Peer-to-peer lending is another, increasingly popular way for SMEs to obtain loans. Research estimates that global peer-to-peer lending will reach $1 trillion by 2025. The total amount of money lent through UK peer-to-peer lending to date is an estimated £1.5 billion. Funding Circle says it has so far enabled 30,000 investors (including the public sector) to lend £285 million to UK businesses; £130 million was lent out in 2013 alone. In October the company merged with San Francisco-based Endurance Lending Network, following a $37 million round. While the UK market opportunity is big, the U.S. is more than twice as large.
Like many of the London fintech companies extending credit to SMEs Funding Circle has global ambitions, but it says the UK has not gone far enough to foster the burgeoning fintech sector.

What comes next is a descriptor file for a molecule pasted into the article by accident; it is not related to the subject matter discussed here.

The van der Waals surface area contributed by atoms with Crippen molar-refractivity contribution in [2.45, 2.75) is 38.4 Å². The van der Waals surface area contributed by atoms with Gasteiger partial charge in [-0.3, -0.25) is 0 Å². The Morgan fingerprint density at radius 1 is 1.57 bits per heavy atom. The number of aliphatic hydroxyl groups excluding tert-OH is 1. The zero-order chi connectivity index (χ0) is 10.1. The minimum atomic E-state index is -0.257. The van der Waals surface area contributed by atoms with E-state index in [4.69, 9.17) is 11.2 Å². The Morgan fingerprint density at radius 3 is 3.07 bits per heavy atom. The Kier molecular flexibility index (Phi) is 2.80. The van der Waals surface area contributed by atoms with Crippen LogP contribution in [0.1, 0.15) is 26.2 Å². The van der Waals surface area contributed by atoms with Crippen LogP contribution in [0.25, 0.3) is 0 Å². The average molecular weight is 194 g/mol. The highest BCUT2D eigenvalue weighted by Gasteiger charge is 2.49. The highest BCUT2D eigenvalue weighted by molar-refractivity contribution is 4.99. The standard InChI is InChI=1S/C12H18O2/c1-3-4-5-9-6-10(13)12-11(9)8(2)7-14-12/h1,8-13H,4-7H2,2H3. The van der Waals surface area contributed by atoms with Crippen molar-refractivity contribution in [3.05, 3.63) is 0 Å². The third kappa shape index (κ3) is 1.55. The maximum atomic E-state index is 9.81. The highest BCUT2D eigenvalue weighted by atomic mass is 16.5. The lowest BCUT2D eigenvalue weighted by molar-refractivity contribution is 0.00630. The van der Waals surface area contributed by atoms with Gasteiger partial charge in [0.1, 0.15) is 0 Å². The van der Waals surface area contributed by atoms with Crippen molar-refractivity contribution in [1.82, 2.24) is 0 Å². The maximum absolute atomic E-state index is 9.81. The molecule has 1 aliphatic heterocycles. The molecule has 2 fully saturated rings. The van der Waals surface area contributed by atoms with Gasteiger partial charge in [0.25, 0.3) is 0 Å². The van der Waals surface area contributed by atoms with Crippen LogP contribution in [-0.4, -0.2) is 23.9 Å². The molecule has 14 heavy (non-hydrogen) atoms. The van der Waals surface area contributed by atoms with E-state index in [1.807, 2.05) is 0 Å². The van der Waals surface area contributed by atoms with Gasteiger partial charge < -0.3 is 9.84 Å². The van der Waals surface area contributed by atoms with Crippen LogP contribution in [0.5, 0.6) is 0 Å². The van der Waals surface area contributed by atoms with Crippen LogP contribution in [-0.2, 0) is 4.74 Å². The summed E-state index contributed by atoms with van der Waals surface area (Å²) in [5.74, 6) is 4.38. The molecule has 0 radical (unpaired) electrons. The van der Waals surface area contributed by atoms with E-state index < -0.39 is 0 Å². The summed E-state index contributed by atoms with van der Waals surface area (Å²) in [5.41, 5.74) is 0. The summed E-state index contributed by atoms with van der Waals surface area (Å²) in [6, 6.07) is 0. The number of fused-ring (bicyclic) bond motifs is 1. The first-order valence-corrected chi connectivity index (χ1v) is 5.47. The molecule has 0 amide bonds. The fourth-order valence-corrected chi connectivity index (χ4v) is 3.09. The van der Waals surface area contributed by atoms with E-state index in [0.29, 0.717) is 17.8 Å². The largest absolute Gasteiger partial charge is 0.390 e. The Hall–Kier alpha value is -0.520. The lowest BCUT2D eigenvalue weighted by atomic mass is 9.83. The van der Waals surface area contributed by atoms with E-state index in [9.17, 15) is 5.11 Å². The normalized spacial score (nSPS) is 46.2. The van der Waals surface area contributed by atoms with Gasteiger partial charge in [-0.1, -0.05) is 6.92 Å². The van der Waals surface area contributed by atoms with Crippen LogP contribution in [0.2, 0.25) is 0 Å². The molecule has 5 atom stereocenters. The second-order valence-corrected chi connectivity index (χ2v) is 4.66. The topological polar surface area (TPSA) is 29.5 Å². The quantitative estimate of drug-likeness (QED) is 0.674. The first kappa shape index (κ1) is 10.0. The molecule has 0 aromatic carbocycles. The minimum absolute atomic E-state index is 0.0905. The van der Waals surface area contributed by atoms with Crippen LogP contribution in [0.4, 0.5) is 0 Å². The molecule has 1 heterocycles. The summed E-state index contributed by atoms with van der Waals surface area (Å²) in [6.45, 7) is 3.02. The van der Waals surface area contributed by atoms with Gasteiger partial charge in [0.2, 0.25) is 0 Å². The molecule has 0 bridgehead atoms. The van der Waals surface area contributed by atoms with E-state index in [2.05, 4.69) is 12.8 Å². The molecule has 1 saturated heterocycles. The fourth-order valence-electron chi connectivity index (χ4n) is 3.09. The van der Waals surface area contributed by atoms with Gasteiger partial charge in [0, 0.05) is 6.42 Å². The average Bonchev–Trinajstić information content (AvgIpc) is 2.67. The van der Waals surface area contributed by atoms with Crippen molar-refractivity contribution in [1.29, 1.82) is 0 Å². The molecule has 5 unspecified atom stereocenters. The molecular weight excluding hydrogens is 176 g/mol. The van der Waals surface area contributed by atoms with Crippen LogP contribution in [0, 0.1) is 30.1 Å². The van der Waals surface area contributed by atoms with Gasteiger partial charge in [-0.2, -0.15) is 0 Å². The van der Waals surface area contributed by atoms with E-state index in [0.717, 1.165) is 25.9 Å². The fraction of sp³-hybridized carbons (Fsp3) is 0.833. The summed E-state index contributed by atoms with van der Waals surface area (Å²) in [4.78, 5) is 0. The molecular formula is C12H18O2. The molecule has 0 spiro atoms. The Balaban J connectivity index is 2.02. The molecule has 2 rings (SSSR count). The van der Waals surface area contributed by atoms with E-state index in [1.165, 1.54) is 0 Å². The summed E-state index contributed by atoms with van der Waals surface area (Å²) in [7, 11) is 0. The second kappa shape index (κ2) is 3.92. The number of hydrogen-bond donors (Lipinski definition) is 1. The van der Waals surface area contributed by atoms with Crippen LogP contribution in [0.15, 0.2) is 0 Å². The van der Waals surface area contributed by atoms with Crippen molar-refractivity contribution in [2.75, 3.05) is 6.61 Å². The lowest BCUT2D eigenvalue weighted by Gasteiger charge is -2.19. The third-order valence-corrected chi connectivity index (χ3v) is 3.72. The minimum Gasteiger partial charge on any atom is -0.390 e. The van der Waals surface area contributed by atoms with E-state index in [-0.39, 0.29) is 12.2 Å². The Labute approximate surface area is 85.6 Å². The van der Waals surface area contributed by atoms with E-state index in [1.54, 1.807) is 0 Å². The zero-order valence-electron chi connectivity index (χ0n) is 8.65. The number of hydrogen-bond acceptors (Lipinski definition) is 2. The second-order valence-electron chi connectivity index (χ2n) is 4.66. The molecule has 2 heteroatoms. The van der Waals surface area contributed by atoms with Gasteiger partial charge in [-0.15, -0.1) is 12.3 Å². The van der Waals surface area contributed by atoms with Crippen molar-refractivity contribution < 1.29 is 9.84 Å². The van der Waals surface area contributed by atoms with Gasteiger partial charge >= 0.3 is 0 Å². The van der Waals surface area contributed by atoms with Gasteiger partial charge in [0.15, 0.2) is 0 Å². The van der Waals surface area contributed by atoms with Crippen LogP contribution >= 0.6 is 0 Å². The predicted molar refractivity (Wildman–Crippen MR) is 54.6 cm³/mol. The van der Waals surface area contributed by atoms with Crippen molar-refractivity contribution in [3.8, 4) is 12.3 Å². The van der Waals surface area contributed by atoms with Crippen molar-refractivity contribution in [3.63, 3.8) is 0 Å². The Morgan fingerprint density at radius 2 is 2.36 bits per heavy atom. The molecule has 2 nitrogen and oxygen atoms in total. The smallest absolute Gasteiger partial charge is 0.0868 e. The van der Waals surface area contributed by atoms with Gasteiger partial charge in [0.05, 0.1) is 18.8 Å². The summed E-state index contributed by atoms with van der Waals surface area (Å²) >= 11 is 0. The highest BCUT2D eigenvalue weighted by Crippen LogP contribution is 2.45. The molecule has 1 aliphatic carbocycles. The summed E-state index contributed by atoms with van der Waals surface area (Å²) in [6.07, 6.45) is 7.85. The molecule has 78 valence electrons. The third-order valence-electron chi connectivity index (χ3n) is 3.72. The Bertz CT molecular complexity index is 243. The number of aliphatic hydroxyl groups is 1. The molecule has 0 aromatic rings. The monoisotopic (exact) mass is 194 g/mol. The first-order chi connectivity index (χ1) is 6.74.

“The tax system to encourage entrepreneurship to start businesses in the UK is probably market leading; the tax system dealing with our actual product is not,” says Funding Circle’s Desai.
While the UK government is encouraging individuals to invest in SMEs, “when they step into the shoes of a financial institution they are materially in a worse position then if they were a bank,” says Desai. For example, if an individual loans £100 and makes £10 on one deal but loses £11 on another he will still be taxed on the £10. A bank would not.
If the UK is serious about being a global hub for fintech, it needs to level the playing field, Desai says. “We may be global leaders but that won’t last very long unless there is fundamental reform of the tax regime.”